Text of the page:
In a span of 252 days, the National Review lost two Buckleys — one to death, another to resignation — and an election.I have to be honest: National Review's not my favorite source of conservative opinion (and neither is David Frum, with all due respect). As a neoconservative, I'd much rather read Commentary or the Weekly Standard.
Now, thanks to the coarsening effect of the Internet on political discourse, the magazine may have lost something else: its reputation as the cradle for conservative intellectuals and home for erudite and well-mannered debate prized by its founder, the late William F. Buckley Jr.
In the general conservative blogosphere and in The Corner, National Review’s popular blog, the tenor of debate — particularly as it related to the fitness of Gov. Sarah Palin of Alaska to be vice president — devolved into open nastiness during the campaign season, laying bare debates among conservatives that in a pre-Internet age may have been kept behind closed doors.
National Review, as the most pedigreed voice of conservatives, has often been tainted — unfairly and by association, some argue — by the tone of blogs, reader comments and e-mail messages. “Bill was always very concerned about having a high-minded and thoughtful discourse,” Rich Lowry, the magazine’s editor, said. “If you read the magazine, that’s what it was and that’s what it is.”
In October came the resignation of Mr. Buckley’s son, the writer and satirist Christopher Buckley, after he endorsed Barack Obama for president. He did so on Tina Brown’s blog, The Daily Beast, to avoid any backlash on The Corner.
Now David Frum, a prominent conservative writer who enmeshed himself in a minor dustup during the campaign by turning negative on Governor Palin, is leaving, too. In an interview, he said he planned to leave the magazine, where he writes a popular blog, to strike out on his own on the Web.
“The answers to the Republican dilemma are not obvious and we need a vibrant discussion,” he said. “I think a little more distance can help everybody do a better job of keeping their temper.”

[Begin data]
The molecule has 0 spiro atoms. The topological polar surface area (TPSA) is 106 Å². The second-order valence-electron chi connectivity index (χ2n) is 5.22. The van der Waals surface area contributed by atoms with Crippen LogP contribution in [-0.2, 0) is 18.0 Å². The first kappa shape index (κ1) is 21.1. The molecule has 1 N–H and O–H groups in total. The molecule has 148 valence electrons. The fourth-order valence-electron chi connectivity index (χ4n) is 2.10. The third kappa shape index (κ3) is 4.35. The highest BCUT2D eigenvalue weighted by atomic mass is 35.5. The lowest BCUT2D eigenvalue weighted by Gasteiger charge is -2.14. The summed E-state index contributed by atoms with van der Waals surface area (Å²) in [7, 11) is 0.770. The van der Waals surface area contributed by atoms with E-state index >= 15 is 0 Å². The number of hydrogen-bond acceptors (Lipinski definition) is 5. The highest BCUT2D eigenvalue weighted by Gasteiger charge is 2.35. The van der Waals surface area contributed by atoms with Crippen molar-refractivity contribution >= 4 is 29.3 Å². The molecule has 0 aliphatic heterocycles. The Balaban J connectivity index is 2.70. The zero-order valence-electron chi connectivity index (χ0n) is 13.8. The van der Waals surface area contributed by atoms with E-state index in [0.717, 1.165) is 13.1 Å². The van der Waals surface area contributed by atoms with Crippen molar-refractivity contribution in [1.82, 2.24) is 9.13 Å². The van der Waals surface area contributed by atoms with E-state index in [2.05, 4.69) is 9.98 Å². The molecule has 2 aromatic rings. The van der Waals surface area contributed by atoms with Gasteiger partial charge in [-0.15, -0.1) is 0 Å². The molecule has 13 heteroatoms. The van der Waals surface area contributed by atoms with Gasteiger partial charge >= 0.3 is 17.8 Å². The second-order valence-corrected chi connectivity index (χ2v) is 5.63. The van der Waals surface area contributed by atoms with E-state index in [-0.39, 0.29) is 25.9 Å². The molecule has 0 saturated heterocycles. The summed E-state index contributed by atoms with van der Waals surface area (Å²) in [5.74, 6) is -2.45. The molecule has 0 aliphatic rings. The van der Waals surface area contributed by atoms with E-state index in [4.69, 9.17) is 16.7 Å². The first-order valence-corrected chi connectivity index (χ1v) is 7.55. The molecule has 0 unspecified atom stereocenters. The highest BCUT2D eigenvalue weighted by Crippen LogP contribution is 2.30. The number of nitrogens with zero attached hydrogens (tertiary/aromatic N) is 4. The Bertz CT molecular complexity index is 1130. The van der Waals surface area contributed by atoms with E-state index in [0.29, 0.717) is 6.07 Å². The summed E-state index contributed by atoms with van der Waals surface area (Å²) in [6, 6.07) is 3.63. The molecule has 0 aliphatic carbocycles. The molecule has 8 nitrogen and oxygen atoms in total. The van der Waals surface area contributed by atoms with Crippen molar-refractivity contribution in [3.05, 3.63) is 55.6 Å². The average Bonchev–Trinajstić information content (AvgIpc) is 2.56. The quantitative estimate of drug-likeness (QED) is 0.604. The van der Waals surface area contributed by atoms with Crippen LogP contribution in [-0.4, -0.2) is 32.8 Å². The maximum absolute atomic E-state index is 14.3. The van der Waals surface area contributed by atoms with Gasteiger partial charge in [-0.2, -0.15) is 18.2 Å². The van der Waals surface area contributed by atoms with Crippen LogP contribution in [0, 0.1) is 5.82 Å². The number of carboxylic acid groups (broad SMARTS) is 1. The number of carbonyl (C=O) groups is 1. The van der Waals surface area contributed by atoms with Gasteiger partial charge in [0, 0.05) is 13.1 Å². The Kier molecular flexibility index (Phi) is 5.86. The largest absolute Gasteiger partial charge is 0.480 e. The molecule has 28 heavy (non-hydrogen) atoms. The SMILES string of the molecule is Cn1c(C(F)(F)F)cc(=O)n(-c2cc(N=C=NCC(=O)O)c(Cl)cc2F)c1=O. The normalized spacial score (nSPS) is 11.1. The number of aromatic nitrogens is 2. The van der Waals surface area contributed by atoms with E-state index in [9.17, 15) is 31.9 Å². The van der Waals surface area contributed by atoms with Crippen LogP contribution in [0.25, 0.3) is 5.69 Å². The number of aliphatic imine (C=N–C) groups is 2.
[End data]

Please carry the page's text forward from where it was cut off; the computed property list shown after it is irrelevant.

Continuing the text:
Richard Brookhiser is a senior editor at National Review and probably has a bigger store of institutional knowledge than anyone, having written his first article, in 1970. “I think the tone of what we do, I’m certainly proud of,” he said. “You can’t be responsible for the world.”
The magazine faces the twin challenges of re-energizing the conservative movement while trying to stay relevant itself amid a shifting media landscape that is challenging the authority of all old-line media institutions.
“There’s a lot of thinking to be done,” said Mr. Lowry, in the magazine’s mostly empty New York offices two days after Mr. Obama won the presidency. Nearly all the staff was getting ready to go to Fort Lauderdale, Fla., for a postelection fund-raising cruise in which readers, editors and guest speakers mix for a week of conservative conversation, but Mr. Lowry stayed behind to put out the new issue.
“We’ve always had rigorous internal debates,” he said. “But the advent of the blogosphere and e-mail and the rest of it have made it easier to blast out their impassioned instant reactions.
Still, I don't think any policy journal in today's day-and-age can escape the impact of the Internet to structure of debate across the mass media and punditocracy. For Rich Lowry and Richard Brookhiser to try to hermetically seal the turbulence at the Corner from what's happening with the flagship publication is folly.
Just look at the Atlantic, for example. I've always enjoyed reading that magazine, given its engaging topics and the high-quality writing.
But I can never look at the publication the same way now that the brand has been demon-stained by Andrew Sullivan (and previously, Matthew Yglesias). Indeed, I can't imagine why Ross Douthat continues to work there as long as Sullivan's the marquee blogger headlining their web presence. What a disaster in terms respectability on that side of the media world.
There's more on this topic at Memeorandum.